Curtea de Argeș

Coordinates: 45°08′21″N 24°40′45″E / 45.13917°N 24.67917°E / 45.13917; 24.67917
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Curtea de Argeș
"Olari" Dormition of the Theotokos Church
The former Royal Hotel
Train station
Coat of arms of Curtea de Argeș
Location in Argeș County
Location in Argeș County
Curtea de Argeș is located in Romania
Curtea de Argeș
Curtea de Argeș
Location in Romania
Coordinates: 45°08′21″N 24°40′45″E / 45.13917°N 24.67917°E / 45.13917; 24.67917
 • Mayor (2020–2024) Constantin Panțurescu[1] (PSD)
75 km2 (29 sq mi)
450 m (1,480 ft)
 • Density350/km2 (900/sq mi)
Time zoneEET/EEST (UTC+2/+3)
Postal code
Area code(+40) 02 48
Vehicle reg.AG

Curtea de Argeș (Romanian pronunciation: [ˈkurte̯a de ˈardʒeʃ] ) is a municipality in Romania on the left bank of the river Argeș, where it flows through a valley of the Southern Carpathians (the Făgăraș Mountains), on the railway from Pitești to the Turnu Roșu Pass. It is part of Argeș County. The city also administers one village, Noapteș.

On July 7, 1947, the total rainfall in Curtea de Argeș was 205.7 mm (8.10 in) in 20 minutes, which is a world record.[3]

Etymology and names[edit]

The present name, literally The Court upon (river) Argeș, refers to the former status of the town as the capital of Wallachia. Some historians identify the Argeș River with ancient "Ordessos", however the name is unlikely to be derived from this name.[4] The oldest Slavonic documents use an "Arghiș" form, which might suggest a Cuman or Pecheneg etymology, from the root arghiš ("higher ground", "heights").[4]

The original name was Argeș, which was then used for the name of the river as well.[4]


Historical population
Source: Census data

Capital of Wallachia[edit]

Ruins of the medieval princely court in Curtea de Argeș

One of the oldest towns in Wallachia, Curtea de Argeș was the capital of a small local state which was the start for the unification of the lands south of the Carpathians.[4] The oldest archeological evidence of it being the seat of such a ruler date from the 13th century.[4]

Câmpulung was the seat of Basarab I, the voivode of Wallachia, who was first mentioned in a document written in 1324 at the court of Charles I of Hungary. The next year, a conflict broke out between the two and in 1330, Charles I organized an expedition against the "unfaithful" Basarab and destroyed the Argeș stronghold.[5]

The tradition of Wallachian chronicles[which?] differ from the Hungarian documents: they don't mention Basarab I and instead, they claim that Argeș was founded in 1290 by Radu Negru who crossed the Carpathians from Transylvania to found the cities of Curtea de Argeș and Câmpulung.[5]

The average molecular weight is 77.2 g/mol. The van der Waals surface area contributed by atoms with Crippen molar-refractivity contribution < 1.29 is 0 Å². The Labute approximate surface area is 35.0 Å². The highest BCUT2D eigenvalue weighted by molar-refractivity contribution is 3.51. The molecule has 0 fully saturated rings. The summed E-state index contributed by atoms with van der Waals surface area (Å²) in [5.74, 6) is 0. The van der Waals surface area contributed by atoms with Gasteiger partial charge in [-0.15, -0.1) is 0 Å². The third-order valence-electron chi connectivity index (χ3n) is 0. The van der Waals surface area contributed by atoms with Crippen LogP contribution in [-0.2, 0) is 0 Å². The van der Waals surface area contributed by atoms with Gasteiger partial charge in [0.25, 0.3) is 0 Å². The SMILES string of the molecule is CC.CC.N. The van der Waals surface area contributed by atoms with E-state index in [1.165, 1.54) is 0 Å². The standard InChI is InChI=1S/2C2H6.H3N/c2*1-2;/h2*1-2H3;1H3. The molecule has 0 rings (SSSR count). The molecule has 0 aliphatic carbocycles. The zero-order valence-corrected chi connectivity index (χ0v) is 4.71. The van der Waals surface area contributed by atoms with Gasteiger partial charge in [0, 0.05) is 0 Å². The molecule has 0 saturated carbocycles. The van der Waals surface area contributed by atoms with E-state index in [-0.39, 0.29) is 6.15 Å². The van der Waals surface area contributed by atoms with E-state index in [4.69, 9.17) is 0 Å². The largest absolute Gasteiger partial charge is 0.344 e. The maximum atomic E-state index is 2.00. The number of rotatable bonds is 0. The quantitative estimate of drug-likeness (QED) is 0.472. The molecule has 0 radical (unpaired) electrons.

While Câmpulung is sometimes credited as the first capital of Wallachia, the Wallachian chronicles mention only Curtea de Argeș as being the capital, this being supported by the fact that the Hungarian documents mention that Charles I attacked the Argeș stronghold and not the Câmpulung one.[5]

After 1340, a new royal court was built at Argeș, containing a palace and a church, the whole compound having an area of 0.76 hectares.[5] It was here that the Metropolitan Orthodox Church of Wallachia was founded in 1359.[5]

The town traded with Transylvania, focusing on the town of Sibiu, to which it had a direct road crossing the Olt Valley and Țara Loviștei [ro]. The commercial area of the town was around the court and the St. Nicholas in Târg Church, where the bazar was located.[6]


This Argeș court was the residence of the Wallachian hospodars until Mircea I of Wallachia, included.[5] The following rulers used both Argeș and Târgoviște as the seats of the court and traveler Johann Schiltberger mentioned that in 1396 both cities were capitals.[5]

From 1396 to 1460, Wallachia was tributary to the Sunni-Islamic Ottoman Empire, the hospodars being vassals of its Great Sultan.

During the 15th century, their court was used alternately with the one in Târgoviște, but in the 16th century, the capital was completely moved to Târgoviște and the Argeș court was rarely visited.[5]

Argeș was one of the most important towns in Wallachia in the 14th and 15th centuries, but starting with the 16th century, its importance began to fade. The Orthodox Metropolitan's seat was moved to Târgoviște in 1517, while the Catholic bishopric ended its activity in 1519. A fall in the trade with Sibiu and Brașov also led to a population decline.[7]